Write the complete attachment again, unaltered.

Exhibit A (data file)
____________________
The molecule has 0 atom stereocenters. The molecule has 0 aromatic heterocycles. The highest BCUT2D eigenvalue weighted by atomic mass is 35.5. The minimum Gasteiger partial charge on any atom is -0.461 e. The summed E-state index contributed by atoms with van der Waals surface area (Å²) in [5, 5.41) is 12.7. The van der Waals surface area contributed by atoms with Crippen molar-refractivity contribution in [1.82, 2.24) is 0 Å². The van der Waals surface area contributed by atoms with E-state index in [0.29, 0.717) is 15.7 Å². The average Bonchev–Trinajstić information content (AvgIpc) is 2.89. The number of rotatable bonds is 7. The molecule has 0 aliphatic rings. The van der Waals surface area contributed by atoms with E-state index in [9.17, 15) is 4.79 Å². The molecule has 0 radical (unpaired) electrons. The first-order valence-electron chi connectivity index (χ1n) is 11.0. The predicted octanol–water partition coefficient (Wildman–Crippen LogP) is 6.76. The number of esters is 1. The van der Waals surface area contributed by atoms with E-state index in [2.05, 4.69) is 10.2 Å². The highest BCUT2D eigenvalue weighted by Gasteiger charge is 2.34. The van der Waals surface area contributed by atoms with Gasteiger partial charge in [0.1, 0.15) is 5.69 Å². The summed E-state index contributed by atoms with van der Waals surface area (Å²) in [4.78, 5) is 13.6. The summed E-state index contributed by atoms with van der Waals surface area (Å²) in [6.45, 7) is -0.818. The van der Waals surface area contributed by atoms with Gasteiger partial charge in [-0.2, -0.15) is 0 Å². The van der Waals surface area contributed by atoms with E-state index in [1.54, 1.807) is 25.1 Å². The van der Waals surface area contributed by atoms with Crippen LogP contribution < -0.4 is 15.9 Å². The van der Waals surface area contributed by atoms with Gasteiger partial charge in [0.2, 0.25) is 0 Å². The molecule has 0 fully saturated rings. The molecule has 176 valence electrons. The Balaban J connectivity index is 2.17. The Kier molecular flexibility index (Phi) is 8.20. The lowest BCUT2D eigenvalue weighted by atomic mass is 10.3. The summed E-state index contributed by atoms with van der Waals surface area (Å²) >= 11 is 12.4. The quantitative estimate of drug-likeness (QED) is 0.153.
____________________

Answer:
The molecule has 0 atom stereocenters. The molecule has 0 aromatic heterocycles. The highest BCUT2D eigenvalue weighted by atomic mass is 35.5. The minimum Gasteiger partial charge on any atom is -0.461 e. The summed E-state index contributed by atoms with van der Waals surface area (Å²) in [5, 5.41) is 12.7. The van der Waals surface area contributed by atoms with Crippen molar-refractivity contribution in [1.82, 2.24) is 0 Å². The van der Waals surface area contributed by atoms with E-state index in [0.29, 0.717) is 15.7 Å². The average Bonchev–Trinajstić information content (AvgIpc) is 2.89. The number of rotatable bonds is 7. The molecule has 0 aliphatic rings. The van der Waals surface area contributed by atoms with E-state index in [9.17, 15) is 4.79 Å². The molecule has 0 radical (unpaired) electrons. The first-order valence-electron chi connectivity index (χ1n) is 11.0. The predicted octanol–water partition coefficient (Wildman–Crippen LogP) is 6.76. The number of esters is 1. The van der Waals surface area contributed by atoms with E-state index in [2.05, 4.69) is 10.2 Å². The highest BCUT2D eigenvalue weighted by Gasteiger charge is 2.34. The van der Waals surface area contributed by atoms with Gasteiger partial charge in [0.1, 0.15) is 5.69 Å². The summed E-state index contributed by atoms with van der Waals surface area (Å²) in [4.78, 5) is 13.6. The summed E-state index contributed by atoms with van der Waals surface area (Å²) in [6.45, 7) is -0.818. The van der Waals surface area contributed by atoms with Gasteiger partial charge in [-0.2, -0.15) is 0 Å². The van der Waals surface area contributed by atoms with E-state index in [1.54, 1.807) is 25.1 Å². The van der Waals surface area contributed by atoms with Crippen LogP contribution < -0.4 is 15.9 Å². The van der Waals surface area contributed by atoms with Gasteiger partial charge in [0.2, 0.25) is 0 Å². The molecule has 0 fully saturated rings. The molecule has 176 valence electrons. The Balaban J connectivity index is 2.17. The Kier molecular flexibility index (Phi) is 8.20. The lowest BCUT2D eigenvalue weighted by atomic mass is 10.3. The summed E-state index contributed by atoms with van der Waals surface area (Å²) >= 11 is 12.4. The quantitative estimate of drug-likeness (QED) is 0.153.